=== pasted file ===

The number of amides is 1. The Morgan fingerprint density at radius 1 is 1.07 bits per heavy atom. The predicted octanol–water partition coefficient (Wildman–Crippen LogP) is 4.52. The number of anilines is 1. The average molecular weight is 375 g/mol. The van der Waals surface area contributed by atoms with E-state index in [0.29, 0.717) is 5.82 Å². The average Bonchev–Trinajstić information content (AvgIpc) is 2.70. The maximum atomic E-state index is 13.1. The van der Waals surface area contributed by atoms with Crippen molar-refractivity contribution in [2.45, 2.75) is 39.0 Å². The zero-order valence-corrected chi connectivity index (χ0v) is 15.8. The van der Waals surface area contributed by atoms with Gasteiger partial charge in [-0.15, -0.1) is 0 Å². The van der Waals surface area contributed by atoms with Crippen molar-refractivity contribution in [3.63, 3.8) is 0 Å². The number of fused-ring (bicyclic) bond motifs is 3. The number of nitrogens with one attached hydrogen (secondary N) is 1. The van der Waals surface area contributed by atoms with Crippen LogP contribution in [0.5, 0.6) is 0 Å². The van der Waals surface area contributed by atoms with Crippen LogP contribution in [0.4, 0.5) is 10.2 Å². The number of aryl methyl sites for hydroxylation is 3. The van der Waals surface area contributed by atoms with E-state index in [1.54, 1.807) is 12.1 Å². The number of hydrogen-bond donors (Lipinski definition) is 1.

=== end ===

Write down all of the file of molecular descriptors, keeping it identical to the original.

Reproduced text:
The number of amides is 1. The Morgan fingerprint density at radius 1 is 1.07 bits per heavy atom. The predicted octanol–water partition coefficient (Wildman–Crippen LogP) is 4.52. The number of anilines is 1. The average molecular weight is 375 g/mol. The van der Waals surface area contributed by atoms with E-state index in [0.29, 0.717) is 5.82 Å². The average Bonchev–Trinajstić information content (AvgIpc) is 2.70. The maximum atomic E-state index is 13.1. The van der Waals surface area contributed by atoms with Crippen molar-refractivity contribution in [2.45, 2.75) is 39.0 Å². The zero-order valence-corrected chi connectivity index (χ0v) is 15.8. The van der Waals surface area contributed by atoms with Gasteiger partial charge in [-0.15, -0.1) is 0 Å². The van der Waals surface area contributed by atoms with Crippen molar-refractivity contribution in [3.63, 3.8) is 0 Å². The number of fused-ring (bicyclic) bond motifs is 3. The number of nitrogens with one attached hydrogen (secondary N) is 1. The van der Waals surface area contributed by atoms with Crippen LogP contribution in [0.5, 0.6) is 0 Å². The van der Waals surface area contributed by atoms with Crippen LogP contribution in [0.4, 0.5) is 10.2 Å². The number of aryl methyl sites for hydroxylation is 3. The van der Waals surface area contributed by atoms with E-state index in [1.54, 1.807) is 12.1 Å². The number of hydrogen-bond donors (Lipinski definition) is 1.